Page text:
Unfortunately we had a huge amount invested both emotionally and financially, so we opted to keep funding it , throwing good money on top of bad and never fixing the underlying issue of culture.
    The lesson we learned is that we were both afraid and embarrassed to pull the plug on it as the sunk costs were high and we were afraid of being labeled as failures. Instead we keep funding, don't get 100% usage or anywhere close to it and have two ways of collaborating which is not efficient.

    So...what was more of a project failure, shutting it down when we realized he issue or brute forcing it and funding it more hoping it would fix itself?

  3. You are correct sometimes these extremely costly products look great on paper, but are not worth the same paper that they are written on. It does come down to culture at times also. Obviously fear of change and general resistance takes over at times, but sometimes the product just does not make sense for its intended purpose or audience. It’s just not relevant or it’s what I like to call “a nice to have”, but not really needed or intuitive enough to actually serve a purpose. It seems obvious that someone was sold a bag of goods when actually someone really thought all of this out, they really thought this ultimately useless product would improve efficiency. They thought their decision would have a positive financial impact on the organization, instead they had buyer’s remorse!

  4. The fixed-cost fallacy or sunk cost-fallacy means that you consider costs and benefits that do not vary with the consequences of your decision. In other words, you make decisions using irrelevant costs and benefits (Froeb, ET all, pg. 32). I think the sunk cost fallacy just makes people act insanely at times. Too often an internal product is launched with great intentions but does not work out at all, we can’t recoup the investment but we also don’t move on. Organizations hang on to the product for way too long, often suffering through many different versions that also fail. Sometimes metrics are put in place to track usage or the lack thereof, it becomes insane at times. I think we have all lived through this. I am sure that we have all asked the same question “why don’t we dump this and move on?”, and I think we have all heard the same answer “the company has invested too much money in it”. Am I wrong or am I right, does the sunk cost fallacy make us act insane at times?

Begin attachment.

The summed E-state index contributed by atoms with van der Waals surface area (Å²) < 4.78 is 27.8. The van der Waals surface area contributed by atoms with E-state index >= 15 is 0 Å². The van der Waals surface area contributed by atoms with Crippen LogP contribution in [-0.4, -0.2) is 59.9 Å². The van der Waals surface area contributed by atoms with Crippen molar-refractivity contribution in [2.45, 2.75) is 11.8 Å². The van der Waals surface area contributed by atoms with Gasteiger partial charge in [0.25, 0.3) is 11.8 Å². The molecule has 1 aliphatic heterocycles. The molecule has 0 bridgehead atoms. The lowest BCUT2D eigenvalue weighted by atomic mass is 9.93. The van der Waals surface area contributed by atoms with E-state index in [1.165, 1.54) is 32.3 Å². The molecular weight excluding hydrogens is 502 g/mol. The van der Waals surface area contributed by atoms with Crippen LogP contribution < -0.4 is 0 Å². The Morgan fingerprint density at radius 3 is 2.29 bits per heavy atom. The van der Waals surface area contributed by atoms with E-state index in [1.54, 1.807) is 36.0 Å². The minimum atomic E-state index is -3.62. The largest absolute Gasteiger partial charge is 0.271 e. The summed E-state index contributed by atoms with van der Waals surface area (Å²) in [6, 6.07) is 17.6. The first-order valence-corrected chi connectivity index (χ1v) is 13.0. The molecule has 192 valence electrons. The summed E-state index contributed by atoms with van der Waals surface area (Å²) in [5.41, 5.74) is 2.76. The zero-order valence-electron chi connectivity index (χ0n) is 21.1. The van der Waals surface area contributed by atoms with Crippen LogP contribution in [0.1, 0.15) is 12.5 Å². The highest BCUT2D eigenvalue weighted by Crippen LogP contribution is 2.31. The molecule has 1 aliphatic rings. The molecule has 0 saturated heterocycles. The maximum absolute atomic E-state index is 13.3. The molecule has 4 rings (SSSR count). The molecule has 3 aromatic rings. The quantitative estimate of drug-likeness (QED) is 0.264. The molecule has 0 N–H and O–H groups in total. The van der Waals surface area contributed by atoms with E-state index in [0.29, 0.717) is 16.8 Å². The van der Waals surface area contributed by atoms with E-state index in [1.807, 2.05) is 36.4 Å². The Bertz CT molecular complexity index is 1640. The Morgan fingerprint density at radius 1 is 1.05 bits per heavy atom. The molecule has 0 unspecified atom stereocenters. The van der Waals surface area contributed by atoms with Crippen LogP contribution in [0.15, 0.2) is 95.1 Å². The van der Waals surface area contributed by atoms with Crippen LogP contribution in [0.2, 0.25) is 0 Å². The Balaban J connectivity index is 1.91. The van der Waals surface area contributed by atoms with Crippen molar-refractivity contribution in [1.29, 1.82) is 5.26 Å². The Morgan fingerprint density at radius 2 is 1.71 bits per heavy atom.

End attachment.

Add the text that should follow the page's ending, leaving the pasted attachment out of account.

Froeb, L.M., McCann, B.T., Ward, M.R. & Shor, M. (2014). Managerial Economics: A Problem Solving Approach. Mason, Ohio: Southwestern Cengage Learning.

  5. "I've spent too much energy combating the sunk cost fallacy to give up now." – unfortunately, working with design and construction contracts as I do in my position with my current employer, I have seen a few examples of the sunk-cost fallacy where decisions were made to continue a project because they felt they needed to get their money’s worth. Choosing to focus on the money spent, decisions were made using irrelevant costs and benefits of continuing on with the projects. I believe that some of these decisions could have been avoided by not letting emotions of time and money invested continue to cloud the judgement of those making the decisions to stay or go.